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Getting Enough Sleep for School
As Ben Franklin said, “Early to bed and early to rise makes a man healthy, wealthy and wise.” This recommendation is as important today as it was centuries ago, and as vital for children as for adults.

To get children back to school means shifting them from the summer schedule to the school schedule. During the summer, your children may have stayed up late at night, slept late in the morning and been able to relax or play during the day. But to prepare for school, they’ll need to get to bed earlier at night, wake up early and be ready to concentrate during the long school days.

How much sleep is needed?
During sleep, the body and brain have a chance to rest, restore energy and repair and grow body and brain tissues. Sleep is especially important for children because it’s critical for their physical and mental development.

The amount of sleep needed changes with age. In general, younger children need the most sleep. Experts advise the following amount of sleep at these ages:

Newborns (1-2 months): 10.5 to 18 hours

Infants (3-11 months): 14 to15 hours, including two or more ½-to 2-hour naps

Toddlers (1-3 years): 12 to14 hours, including one 1- to 3-hour nap

Preschoolers (3-5 years): 11 to13 hours, including one 1- to 3-hour nap

School-age children (5-12 years): 10 to 11 hours

Teenagers (11-17 years): 8.5 to 9.25 hours

Adults (18 years and older): 7 to 9 hours

Sleep requirements vary from individual to individual. Some people need less sleep and some need more. It’s important for parents to understand the amount of sleep that children typically need at each age, and also understand the individual sleep needs of their own children.

What are the effects of too little sleep?
Experts say that most children and adults do not get enough sleep each night, and many suffer from the psychological and physical effects sleep deprivation, including:
  • Difficulty paying attention, learning new information and performing at school and work
  • Increased mood swings, fatigue, irritability, impulsivity and behavior problems, difficulties in relationships and depression
  • Increased rates of injuries
  • Decreased immunity and ability to fight infections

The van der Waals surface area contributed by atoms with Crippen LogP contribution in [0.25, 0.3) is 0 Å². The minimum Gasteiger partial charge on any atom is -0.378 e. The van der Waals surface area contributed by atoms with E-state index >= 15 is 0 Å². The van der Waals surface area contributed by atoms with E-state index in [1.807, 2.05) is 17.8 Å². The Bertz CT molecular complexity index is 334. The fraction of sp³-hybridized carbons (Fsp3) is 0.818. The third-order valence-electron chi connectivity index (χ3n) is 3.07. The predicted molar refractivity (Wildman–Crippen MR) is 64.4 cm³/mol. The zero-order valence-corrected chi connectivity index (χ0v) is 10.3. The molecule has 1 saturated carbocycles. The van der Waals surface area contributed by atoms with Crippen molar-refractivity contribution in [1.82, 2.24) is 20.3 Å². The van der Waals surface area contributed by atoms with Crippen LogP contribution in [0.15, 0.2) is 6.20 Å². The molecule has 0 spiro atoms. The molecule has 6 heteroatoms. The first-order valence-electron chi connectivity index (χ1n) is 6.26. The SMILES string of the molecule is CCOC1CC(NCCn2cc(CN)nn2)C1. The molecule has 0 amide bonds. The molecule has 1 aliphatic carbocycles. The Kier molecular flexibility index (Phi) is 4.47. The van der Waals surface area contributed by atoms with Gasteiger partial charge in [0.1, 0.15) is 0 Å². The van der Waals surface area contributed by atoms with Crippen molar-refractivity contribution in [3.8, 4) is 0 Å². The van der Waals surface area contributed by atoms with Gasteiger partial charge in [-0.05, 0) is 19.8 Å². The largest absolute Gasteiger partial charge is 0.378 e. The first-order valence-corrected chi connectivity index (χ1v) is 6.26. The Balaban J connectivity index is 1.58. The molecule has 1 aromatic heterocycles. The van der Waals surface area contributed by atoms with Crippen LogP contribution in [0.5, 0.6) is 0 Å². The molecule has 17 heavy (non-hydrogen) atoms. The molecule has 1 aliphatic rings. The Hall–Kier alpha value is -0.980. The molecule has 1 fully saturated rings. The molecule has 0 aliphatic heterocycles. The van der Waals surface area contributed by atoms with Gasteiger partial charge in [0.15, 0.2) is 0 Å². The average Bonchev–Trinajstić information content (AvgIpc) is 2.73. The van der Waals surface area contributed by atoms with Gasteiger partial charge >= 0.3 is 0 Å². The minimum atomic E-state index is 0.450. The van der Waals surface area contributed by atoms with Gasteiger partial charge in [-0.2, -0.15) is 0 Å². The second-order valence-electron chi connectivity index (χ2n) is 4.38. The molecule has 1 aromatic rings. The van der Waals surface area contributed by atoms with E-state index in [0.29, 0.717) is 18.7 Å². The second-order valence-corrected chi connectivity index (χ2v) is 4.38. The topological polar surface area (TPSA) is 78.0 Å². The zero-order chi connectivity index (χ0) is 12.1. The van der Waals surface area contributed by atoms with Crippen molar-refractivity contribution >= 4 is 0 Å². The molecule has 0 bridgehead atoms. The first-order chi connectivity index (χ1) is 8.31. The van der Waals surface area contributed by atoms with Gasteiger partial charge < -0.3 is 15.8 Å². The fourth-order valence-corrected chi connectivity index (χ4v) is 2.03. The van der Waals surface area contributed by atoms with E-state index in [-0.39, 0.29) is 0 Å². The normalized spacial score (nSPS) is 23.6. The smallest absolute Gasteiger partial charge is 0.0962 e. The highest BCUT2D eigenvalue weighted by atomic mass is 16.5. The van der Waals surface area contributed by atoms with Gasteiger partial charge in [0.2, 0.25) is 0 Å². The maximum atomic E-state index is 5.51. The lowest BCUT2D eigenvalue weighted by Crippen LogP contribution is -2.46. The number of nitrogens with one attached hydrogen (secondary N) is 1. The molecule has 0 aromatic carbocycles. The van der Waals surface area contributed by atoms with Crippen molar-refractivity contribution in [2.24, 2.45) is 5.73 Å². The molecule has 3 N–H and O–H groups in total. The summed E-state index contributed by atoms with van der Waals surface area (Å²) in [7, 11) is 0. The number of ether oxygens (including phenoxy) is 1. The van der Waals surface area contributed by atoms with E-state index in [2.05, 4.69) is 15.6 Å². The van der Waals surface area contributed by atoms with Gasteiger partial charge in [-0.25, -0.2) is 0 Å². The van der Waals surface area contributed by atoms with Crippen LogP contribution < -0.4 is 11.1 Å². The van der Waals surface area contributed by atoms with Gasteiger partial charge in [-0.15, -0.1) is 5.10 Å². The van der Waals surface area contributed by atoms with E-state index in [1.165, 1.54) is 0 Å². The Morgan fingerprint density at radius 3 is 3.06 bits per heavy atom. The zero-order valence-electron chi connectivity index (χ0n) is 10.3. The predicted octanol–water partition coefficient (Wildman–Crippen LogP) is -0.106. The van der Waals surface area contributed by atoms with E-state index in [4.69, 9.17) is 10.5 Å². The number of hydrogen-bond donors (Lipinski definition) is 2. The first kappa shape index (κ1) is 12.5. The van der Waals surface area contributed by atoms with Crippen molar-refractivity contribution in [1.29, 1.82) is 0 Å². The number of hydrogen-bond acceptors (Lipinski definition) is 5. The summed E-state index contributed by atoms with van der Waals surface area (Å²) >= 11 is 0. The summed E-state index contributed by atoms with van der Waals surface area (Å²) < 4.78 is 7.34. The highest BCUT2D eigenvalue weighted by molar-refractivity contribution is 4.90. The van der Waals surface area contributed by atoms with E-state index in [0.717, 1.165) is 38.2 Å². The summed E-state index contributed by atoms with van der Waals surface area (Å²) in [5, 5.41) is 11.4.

• Increased rates of overweight, diabetes and heart disease

There is also a strong connection between children’s sleep and their parents’ sleep and health. A recent study from Australia, published in the May 2007 issue of Pediatrics, found that the parents of children with sleep problems were themselves more likely to suffer from physical and mental health problems. The authors concluded that improving children’s sleep could improve both the children’s and their parents’ mental and physical health.

How can we help children get enough sleep?
The keys to helping children get enough sleep are getting them to bed earlier and helping them sleep better through the night. You should start preparing for bedtime at dinnertime! Here are some tips:
  • Avoid caffeine in the evening.
    For dinner, give your children milk, which has natural chemicals that cause sleepiness. Avoid sodas that have caffeine, which causes wakefulness.
  • Set a regular bedtime that allows enough time for sleep.
    Based on the amount of sleep your child needs, calculate back from the time he has to get up in the morning to set an appropriate time. For example, if you have a 5-year-old who needs 11 hours of sleep and has to wake up at 7 a.m., he should fall asleep by 8 p.m.
  • Choose calm activities between dinner and bedtime.
    Activities that are too stimulating—such as wrestling and playing video games—are better to do during the daytime and on the weekends. On weekday evenings, try taking a walk, reading together, playing quiet games or cards, doing art projects or playing music before bedtime.
  • Have a consistent bedtime routine that starts 30 minutes before your child needs to fall asleep.
    A bedtime routine will help your child know what’s coming next so he feels more secure and comfortable falling asleep. For example, you might give him a bath, read a book, cuddle with a teddy bear and give him a sip of water before putting him to sleep.
  • Limit television, movies and video/computer games:
    • Avoid violent games and shows.
      Games and shows that involve bad guys, chasing and shooting may contribute to children’s fears and nightmares.
    • Avoid television, movies and video/computer games at night.
      Although children may appear to sit calmly in front of the screen, these activities are over-stimulating. They can cause difficulties falling asleep and nightmares that disturb your child’s sleep.
    • Keep the television and computer out of the bedroom.
      A screen in the bedroom is a constant reminder of the excitement of video/computer games as well as television shows and movies. This can make it difficult to fall asleep.

When to talk with your child’s doctor
If you have any concerns about your child’s sleep or his daytime behavior, be sure to talk about them with your child’s doctor. Separation anxiety, fears, night terrors, nightmares, sleep talking, sleepwalking and school anxiety can contribute to sleep problems.

Children may also have other conditions that disturb their sleep, such as sleep-disordered breathing or obstructive sleep apnea—loud snoring and pauses in breathing caused by enlarged adenoids and tonsils—restless leg syndrome or bed-wetting. Medical evaluation and treatment for these may be helpful.

For more information, visit the website for the National Sleep Foundation, www.sleepfoundation.org, and the site for children’s sleep, www.sleepforkids.org.
Karen Sokal-Gutierrez M.D., M.P.H. Pediatrician